May 25: Arrive Havana; Museum de la Revolucion, Plaza de la Revolucion

Our group is met at the hotel in Miami by Ronny Mena, our Tauck Tour Director, who, on the way to the Miami airport, explains the process of passport control and customs on arrival in Havana. At baggage check in, we produce the charter flight ticket issued last evening at our meeting with Ulla, and are issued a boarding pass for the 0730 flight. As we arrived three hours early to avoid congestion at check in, we are taken to the “VIP” lounge to await boarding.

The American Airlines flight of 45 minutes was without complication, and we arrive at the Jose Marti airport, Havana where we pass through customs; each suitcase and carryon is Xrayed. Belts off; shoes on. Officials, mostly women, wear tight clothing in this humid tropical environment.

The twenty-six of us are directed through a separate exit to our idling air conditioned bus for a drive through the heart of Cuba’s capital city, Habana Vieja – Old Havana, home to examples of Spanish-Colonial architecture.  We pass by the Plaza de la Revolucion, on the way to Museum of the Revolution occupying what was once Cuba’s Presidential Palace. For a short history of Cuba from its Spanish beginnings to the present, look here.



Jose Marti Monument and statue, Plaza de la Revolucion, Havana, Cuba


Office of the Interior. Che Guevara outline.


Ministry of Communications, Camillo Cuenfuengos



Museum of the Revolution; previously the Presidential Palace

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Front Entrance of the Museum of the Revolution. A female police officer.


NeoClassical cupola of the Museum of the Revolution.


Bust of Jose Marti in lobby of the Museum of the Revolution. Note the bullet holes asserted to have resulted when students attacked Batista’s headquarters.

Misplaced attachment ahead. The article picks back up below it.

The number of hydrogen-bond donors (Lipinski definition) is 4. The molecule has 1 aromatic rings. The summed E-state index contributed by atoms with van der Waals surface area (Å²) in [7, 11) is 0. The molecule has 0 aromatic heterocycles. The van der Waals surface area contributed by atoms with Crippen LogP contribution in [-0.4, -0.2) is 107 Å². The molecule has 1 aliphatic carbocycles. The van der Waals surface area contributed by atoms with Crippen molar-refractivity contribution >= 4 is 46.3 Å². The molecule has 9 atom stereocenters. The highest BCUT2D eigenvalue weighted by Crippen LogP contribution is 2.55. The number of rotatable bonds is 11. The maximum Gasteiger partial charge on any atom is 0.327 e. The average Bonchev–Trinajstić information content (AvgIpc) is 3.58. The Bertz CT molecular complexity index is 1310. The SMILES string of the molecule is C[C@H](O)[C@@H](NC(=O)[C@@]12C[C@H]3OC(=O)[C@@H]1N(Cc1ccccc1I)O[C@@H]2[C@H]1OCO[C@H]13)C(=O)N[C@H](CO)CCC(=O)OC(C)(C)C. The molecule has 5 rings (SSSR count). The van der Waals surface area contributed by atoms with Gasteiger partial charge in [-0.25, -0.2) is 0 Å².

Office of the President in Museum of the Revolution.


President’s desk.


Jose Marti



Mural depicting important figures in the Cuban Revolution.


Ellicia, our local guide, informing us of Cuba’s history.



Revolutionary trio.


Mural on ceiling of second floor hall, Museum of the Revolution.


Bust of Abraham Lincoln in Museum of the Revolution.

After lunch, we were treated to a discussion of US-Cuban relations with a professor of The University of Havana, who pointed out that there are small steps being realized to overcome the strictures resulting from decades of the US embargo of Cuba.

We set out for supper on our Chinese built air conditioned bus, and crossing 3rd Avenue, the bus appears to have mechanical problems. Ronny is apologetic and appears somewhat upset; then, breaking into a smile, he discloses that Tauck has arranged for alternative transportation, and points across the intersection to a row of 50s era American taxis – convertibles – awaiting passengers. The ladies are provided with a scarf, and we ride to this evening’s paladar, a private home converted into an upscale gourmet restaurant – delightful. The previous link might be somewhat dated, and perhaps the regulations have changed. Check this out: Havana Restaurants .


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This taxi took us to supper our first night in Havana. The sound system was impressive. We heard only American pop tunes from the 60s.



On the way to supper. We are reflected in the rear view mirror.


On the way to supper, we drive along the Malecon, passing the US Embassy, the Mount of FlagsThe Russian Embassy,  Castle of the Royal Force, Castillo San Salvador de la Punta .

Our first day in Havana was packed with new appreciation of our neighbor to the south.

A couple more taxi pictures:



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